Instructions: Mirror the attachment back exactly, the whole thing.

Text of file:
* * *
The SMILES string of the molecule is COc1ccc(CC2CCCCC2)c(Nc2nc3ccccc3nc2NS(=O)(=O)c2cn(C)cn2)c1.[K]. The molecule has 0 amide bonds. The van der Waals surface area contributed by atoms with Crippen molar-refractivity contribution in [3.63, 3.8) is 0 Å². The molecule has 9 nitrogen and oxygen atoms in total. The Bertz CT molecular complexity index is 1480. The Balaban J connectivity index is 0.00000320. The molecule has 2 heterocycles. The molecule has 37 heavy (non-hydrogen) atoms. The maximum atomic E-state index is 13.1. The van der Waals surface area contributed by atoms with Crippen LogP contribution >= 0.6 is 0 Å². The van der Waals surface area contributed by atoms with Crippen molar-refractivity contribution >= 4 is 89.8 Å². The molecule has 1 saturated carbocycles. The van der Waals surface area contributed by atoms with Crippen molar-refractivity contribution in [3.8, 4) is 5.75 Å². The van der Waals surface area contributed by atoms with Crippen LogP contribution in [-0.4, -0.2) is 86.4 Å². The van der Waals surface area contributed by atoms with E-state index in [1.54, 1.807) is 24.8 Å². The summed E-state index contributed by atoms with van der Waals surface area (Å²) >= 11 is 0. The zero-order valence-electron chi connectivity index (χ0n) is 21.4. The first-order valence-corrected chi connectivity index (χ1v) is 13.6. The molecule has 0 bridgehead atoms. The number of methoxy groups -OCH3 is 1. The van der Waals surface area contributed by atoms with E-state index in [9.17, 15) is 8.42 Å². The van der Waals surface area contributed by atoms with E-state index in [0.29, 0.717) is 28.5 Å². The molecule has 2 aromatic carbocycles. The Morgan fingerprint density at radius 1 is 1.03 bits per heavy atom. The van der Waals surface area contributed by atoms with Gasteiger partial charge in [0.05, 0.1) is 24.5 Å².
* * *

The SMILES string of the molecule is COc1ccc(CC2CCCCC2)c(Nc2nc3ccccc3nc2NS(=O)(=O)c2cn(C)cn2)c1.[K]. The molecule has 0 amide bonds. The van der Waals surface area contributed by atoms with Crippen molar-refractivity contribution in [3.63, 3.8) is 0 Å². The molecule has 9 nitrogen and oxygen atoms in total. The Bertz CT molecular complexity index is 1480. The Balaban J connectivity index is 0.00000320. The molecule has 2 heterocycles. The molecule has 37 heavy (non-hydrogen) atoms. The maximum atomic E-state index is 13.1. The van der Waals surface area contributed by atoms with Crippen LogP contribution >= 0.6 is 0 Å². The van der Waals surface area contributed by atoms with Crippen molar-refractivity contribution >= 4 is 89.8 Å². The molecule has 1 saturated carbocycles. The van der Waals surface area contributed by atoms with Crippen molar-refractivity contribution in [3.8, 4) is 5.75 Å². The van der Waals surface area contributed by atoms with Crippen LogP contribution in [-0.4, -0.2) is 86.4 Å². The van der Waals surface area contributed by atoms with E-state index in [1.54, 1.807) is 24.8 Å². The summed E-state index contributed by atoms with van der Waals surface area (Å²) >= 11 is 0. The zero-order valence-electron chi connectivity index (χ0n) is 21.4. The first-order valence-corrected chi connectivity index (χ1v) is 13.6. The molecule has 0 bridgehead atoms. The number of methoxy groups -OCH3 is 1. The van der Waals surface area contributed by atoms with E-state index in [9.17, 15) is 8.42 Å². The van der Waals surface area contributed by atoms with E-state index in [0.29, 0.717) is 28.5 Å². The molecule has 2 aromatic carbocycles. The Morgan fingerprint density at radius 1 is 1.03 bits per heavy atom. The van der Waals surface area contributed by atoms with Gasteiger partial charge in [0.05, 0.1) is 24.5 Å².